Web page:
The importance of the energy production sector in the Canadian economy calls for careful consideration of the implications of net-zero pathways.
First, fossil fuel production is largely dependent on export markets, worldwide demand and pricing. However, irrespective of these markets, in a cost-optimal trajectory, Canada must reduce its crude oil and natural gas production rapidly before 2030 to conform to net-zero targets. The sector’s high emission intensity and limitations to fugitive emissions reductions techniques make it difficult to use an adequate quantity of negative emission technologies, such as direct air capture, at a reasonable cost and with realistic assumptions about CO2 storage to compensate for a substantial emissions from the sector (see Chapters 8 and 12).
Short of such a reduction, reaching net-zero would require choices that involve reducing agricultural production or industrial processes. Reducing emissions by cutting production for the energy production sector is also cheaper in the short term than rapidly decarbonizing other sectors. However, this assessment must be carried out with care to ensure that the policy can help compensate for job losses in specific regions and export revenues that will be lost in the process. Sensitivity analyses exploring the consequences of maintaining higher levels of oil and gas production show how this transfers GHG reduction costs to other sectors, especially in the short term, increasing the challenge of reaching the emission targets.
It is crucial to note that if the rest of the world follows a trajectory similar to Canada’s, with aggressive GHG reductions around the planet, international demand for oil and gas products will fall, directly affecting Canada’s energy exports. In this context, given international pressure to address climate change, expanding or even maintaining subsidies to this sector is unlikely to be a worthy investment. Instead, following international commitments, Canada should support an accelerated transformation of the economy away from this industry, particularly in oil- and gas-producing provinces, which will significantly reduce the social costs of a worldwide transition away from fossil fuels. In other words, prevention is better—and cheaper—than cure.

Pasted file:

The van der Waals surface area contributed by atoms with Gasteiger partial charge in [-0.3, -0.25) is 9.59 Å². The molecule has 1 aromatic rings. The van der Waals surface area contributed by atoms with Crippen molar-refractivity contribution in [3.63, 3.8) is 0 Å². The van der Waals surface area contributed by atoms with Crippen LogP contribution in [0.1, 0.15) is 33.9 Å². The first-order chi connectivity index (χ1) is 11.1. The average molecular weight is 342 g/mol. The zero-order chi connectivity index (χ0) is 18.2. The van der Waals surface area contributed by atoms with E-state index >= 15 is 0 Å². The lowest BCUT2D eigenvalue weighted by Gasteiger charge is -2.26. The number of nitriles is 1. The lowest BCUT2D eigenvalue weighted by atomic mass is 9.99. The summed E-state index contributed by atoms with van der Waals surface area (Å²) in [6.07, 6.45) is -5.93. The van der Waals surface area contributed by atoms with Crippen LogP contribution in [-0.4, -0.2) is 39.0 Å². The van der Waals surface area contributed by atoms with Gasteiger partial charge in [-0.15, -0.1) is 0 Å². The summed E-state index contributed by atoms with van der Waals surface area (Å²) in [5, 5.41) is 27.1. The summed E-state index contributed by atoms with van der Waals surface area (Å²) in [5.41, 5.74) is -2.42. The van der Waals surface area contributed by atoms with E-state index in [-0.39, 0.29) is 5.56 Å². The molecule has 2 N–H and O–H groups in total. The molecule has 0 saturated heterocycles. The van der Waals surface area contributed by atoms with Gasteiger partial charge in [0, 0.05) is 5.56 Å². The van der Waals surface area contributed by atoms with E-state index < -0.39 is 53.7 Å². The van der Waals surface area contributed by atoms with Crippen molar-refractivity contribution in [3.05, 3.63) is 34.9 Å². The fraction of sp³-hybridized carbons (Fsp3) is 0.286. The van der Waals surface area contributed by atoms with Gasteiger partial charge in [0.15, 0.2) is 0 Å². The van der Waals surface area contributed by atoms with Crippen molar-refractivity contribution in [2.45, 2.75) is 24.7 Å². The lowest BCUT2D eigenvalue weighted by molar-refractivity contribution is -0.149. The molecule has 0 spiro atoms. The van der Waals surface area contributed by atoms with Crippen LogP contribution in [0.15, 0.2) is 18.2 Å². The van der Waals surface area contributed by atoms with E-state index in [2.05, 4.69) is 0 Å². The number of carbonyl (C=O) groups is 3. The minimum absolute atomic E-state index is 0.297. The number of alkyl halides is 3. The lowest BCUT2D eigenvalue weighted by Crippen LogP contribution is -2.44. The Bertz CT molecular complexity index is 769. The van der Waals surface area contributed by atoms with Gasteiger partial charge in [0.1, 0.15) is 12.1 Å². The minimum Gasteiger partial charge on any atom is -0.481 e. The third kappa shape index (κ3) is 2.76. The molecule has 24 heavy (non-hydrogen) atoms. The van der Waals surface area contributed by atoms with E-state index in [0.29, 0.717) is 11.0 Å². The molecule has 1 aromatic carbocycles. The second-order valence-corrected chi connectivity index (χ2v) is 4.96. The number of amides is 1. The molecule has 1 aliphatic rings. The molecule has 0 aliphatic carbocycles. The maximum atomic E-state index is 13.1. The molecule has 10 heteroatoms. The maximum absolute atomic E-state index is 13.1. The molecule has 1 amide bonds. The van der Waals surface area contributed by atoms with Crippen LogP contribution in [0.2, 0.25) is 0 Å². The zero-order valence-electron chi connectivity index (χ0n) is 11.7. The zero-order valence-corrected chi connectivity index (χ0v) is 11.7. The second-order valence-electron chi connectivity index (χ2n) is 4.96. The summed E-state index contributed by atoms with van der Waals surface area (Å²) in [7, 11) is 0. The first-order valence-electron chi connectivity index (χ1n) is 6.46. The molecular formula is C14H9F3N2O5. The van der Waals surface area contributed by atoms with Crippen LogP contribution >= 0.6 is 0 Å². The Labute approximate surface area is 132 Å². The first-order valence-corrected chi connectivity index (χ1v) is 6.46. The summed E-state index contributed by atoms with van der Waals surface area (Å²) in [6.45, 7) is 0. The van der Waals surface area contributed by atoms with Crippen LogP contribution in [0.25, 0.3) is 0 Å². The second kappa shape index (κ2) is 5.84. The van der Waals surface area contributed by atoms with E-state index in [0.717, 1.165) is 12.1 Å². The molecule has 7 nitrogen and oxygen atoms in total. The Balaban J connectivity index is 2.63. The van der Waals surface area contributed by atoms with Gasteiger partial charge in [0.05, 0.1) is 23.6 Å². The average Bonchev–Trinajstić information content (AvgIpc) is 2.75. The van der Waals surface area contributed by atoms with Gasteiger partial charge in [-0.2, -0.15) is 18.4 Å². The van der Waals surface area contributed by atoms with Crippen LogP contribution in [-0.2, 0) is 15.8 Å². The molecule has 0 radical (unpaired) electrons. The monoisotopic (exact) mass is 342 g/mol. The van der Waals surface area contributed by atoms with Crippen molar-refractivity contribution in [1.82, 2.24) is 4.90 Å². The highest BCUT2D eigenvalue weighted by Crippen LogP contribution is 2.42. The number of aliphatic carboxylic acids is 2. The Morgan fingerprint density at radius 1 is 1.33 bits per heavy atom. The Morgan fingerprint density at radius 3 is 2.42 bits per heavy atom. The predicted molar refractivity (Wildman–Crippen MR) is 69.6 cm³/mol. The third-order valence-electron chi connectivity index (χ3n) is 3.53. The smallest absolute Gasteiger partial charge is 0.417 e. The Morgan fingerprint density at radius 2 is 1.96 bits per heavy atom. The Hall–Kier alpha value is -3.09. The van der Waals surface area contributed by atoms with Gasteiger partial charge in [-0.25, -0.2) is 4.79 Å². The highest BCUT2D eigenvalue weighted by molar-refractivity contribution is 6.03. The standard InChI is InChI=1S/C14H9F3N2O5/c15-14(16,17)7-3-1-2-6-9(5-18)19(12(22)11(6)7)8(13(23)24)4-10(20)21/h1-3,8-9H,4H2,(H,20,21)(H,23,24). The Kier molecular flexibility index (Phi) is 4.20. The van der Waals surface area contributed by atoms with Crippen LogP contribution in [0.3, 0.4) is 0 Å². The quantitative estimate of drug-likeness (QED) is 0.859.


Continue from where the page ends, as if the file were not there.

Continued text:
Second, a dramatic expansion of low-emission electricity production is expected in all net-zero scenarios, most of which will come from variable technologies with careful consideration for grid resilience. Given this very large share of wind and solar energy over the longer term, in addition to limited additional capacity to expand hydroelectric production, the role of nuclear energy through SMRs could grow and support the expansion of uranium mining to supply it. However, significant uncertainty remains about this technology. Storage (outside of hydroelectricity reservoirs) also expands. This is an area where the technical potential of hydrogen may be of interest when long-term storage is needed. Third, bioenergy is expected to rapidly play an expanded role, especially in transportation. This role could be crucial to achieve reductions in the short term, while keeping costs in check and without impeding later transformations. However, beyond a certain point, the availability of biomass and the remaining emissions associated with it combine to limit its role in approaching net-zero emissions.